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Age Discrimination in the Multigenerational Workforce

​​When Generation Alphas (those born from 2010) start joining the workforce some time around 2026, we will see five generations working together in the UK for the first time in modern history.

This multi-generational workforce should be something to celebrate. A workplace with age diversity brings with it many benefits and should present a distinct advantage for organisations that can truly embrace it. The wide range of knowledge and ideas in a multigenerational workforce combines to provide an organisational culture that is a hotbed of creativity and human understanding, where different generations bring different skills and experiences to the table.

For example, younger employees who grew up as digital natives might bring technology skills whereas older employees might have great applied business intuition that has taken years to develop. Evidence suggests that older employees are also better at client relationship management and are more comfortable and skilled at having difficult conversations. 

Open the door

Sadly, age discrimination is absolutely rife in the UK. A recent survey by the Chartered Management Institute revealed the shocking extent of age discrimination in the UK job market. The data, taken from a survey of over 1,000 hiring managers in UK organisations between October and November 2022, highlighted that just 42 per cent were open to hiring people aged between 50 and 64 years old. 

This age group accounts for more than 30 per cent of the total working age population in the UK and means that those (prejudiced) hiring managers will have reduced their available talent pool by over 11 million people. It also means those hiring managers may be breaking the law. Since 2006 (and now codified in the Equality Act 2010) it has been illegal to discriminate against someone simply because of their age.

I’m interested in why we seem to dislike older workers so much in the UK. I’ve heard so many excuses why older candidates have been rejected for job opportunities. The most common reasons were ‘over-qualified’, or ‘team fit’ or, ‘will get bored in the role’. These excuses get trotted out without any further insights or justification, time and time again. 

We just don’t seem to value the skills that more experienced candidates bring to the workplace, which on the face of it, seems ludicrous. Hard earned experience, time-honed people skills, the ability (and desire) to mentor and pass along knowledge and insights.  

Research commissioned by AGE UK demonstrates that whilst age discrimination is the most widely experienced type of discrimination across Europe, it is particularly troublesome in the UK, where the older workers thought of as being less competent here than in the rest of Europe.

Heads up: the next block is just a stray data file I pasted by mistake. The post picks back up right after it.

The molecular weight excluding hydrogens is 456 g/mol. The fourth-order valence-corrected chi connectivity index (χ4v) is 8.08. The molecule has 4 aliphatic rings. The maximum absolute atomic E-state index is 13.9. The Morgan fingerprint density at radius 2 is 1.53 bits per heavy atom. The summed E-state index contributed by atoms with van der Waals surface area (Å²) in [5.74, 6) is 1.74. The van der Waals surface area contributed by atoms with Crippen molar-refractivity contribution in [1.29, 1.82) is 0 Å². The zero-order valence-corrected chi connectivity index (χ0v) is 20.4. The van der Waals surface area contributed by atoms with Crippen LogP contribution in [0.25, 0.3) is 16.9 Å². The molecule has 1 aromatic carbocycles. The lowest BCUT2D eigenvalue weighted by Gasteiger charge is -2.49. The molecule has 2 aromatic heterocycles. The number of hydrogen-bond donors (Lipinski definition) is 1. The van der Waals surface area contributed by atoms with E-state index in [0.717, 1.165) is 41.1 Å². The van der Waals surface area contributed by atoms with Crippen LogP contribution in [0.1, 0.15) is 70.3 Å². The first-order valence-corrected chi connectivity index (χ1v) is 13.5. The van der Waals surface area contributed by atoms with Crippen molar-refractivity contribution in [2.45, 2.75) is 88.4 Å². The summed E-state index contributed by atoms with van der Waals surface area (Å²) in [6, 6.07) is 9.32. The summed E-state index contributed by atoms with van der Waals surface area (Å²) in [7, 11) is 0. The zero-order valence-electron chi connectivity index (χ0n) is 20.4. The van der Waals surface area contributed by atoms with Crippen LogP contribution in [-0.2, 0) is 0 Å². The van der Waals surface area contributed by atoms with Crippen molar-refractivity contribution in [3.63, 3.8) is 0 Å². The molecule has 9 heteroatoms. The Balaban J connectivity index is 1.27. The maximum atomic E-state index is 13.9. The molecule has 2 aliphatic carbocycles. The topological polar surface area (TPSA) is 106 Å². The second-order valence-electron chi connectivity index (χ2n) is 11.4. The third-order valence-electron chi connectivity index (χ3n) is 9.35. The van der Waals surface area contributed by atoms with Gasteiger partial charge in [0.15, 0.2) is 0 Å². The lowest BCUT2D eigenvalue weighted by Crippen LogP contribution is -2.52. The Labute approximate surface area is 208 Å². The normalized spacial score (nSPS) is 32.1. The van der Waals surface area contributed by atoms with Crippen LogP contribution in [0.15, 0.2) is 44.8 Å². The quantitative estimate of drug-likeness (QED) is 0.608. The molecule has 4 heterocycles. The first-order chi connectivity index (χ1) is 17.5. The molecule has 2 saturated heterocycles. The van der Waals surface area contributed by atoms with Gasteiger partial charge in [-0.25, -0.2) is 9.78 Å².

Unburden the workers

According to The Centre for Ageing Better, in the UK, older people are generally seen as hostile, difficult and a burden on wider society. These unpleasant stereotypes are damaging, inaccurate and can have a profound impact on the wellbeing of older workers, who are thought of as having less ability to learn new skills, being more costly than younger workers and having significantly lower levels of performance. 

A third of over-50s believe that their managers are not good at managing intergenerational teams and favour younger workers, and many now actively hide their level of experience when applying for new roles. 

It is ironic that these prejudices are felt so strongly at a time when the workforce is ageing in the UK. We have more over-65s in employment now than ever before. In 1992, only 20% of the UK workforce was over the age of 50. Now its 30%. The reality is clear – unless older workers remain in the workforce for longer, total employment growth in the UK will slow. We should be celebrating older workers and yet they are ridiculed, ignored and denied opportunities for development and progression. According to a survey by the Department of Work and Pensions, older workers reported higher job satisfaction, and had increased job retention, which reduced overall turnover, lowered recruitment costs and had a net positive impact on workplace wellbeing. Of course, supporting older workers also benefits the economy in other ways such as providing increased tax revenues and lowering the welfare bill

So what can we do?

The recruitment industry can play a very significant role in reducing all types of discrimination in the workplace. Sadly, still too many recruiters are willing to endorse and condone discrimination by ill-informed clients or by their own assumptions. The fear is that putting older workers forward will reduce their opportunity to fill the role and make a fee. 

We have the opportunity (some would say a moral obligation perhaps) to educate and inform our clients, and explain the benefits of a diverse workforce, whilst at the same time increasing our pool of available talent. Surely that is a rare case of a genuine win-win?

At a time when there have been significant changes in the way we work and flexibility is king, providing our clients with a motivated, experienced, seasoned professional should be easier than ever. The stark reality is that if we don’t embrace older workers, we will see even greater shortages of talent, and we'll all experience the impact that has on our economy. So, whatever your motivation, be it ethical or financial, now is the time to embrace older talent.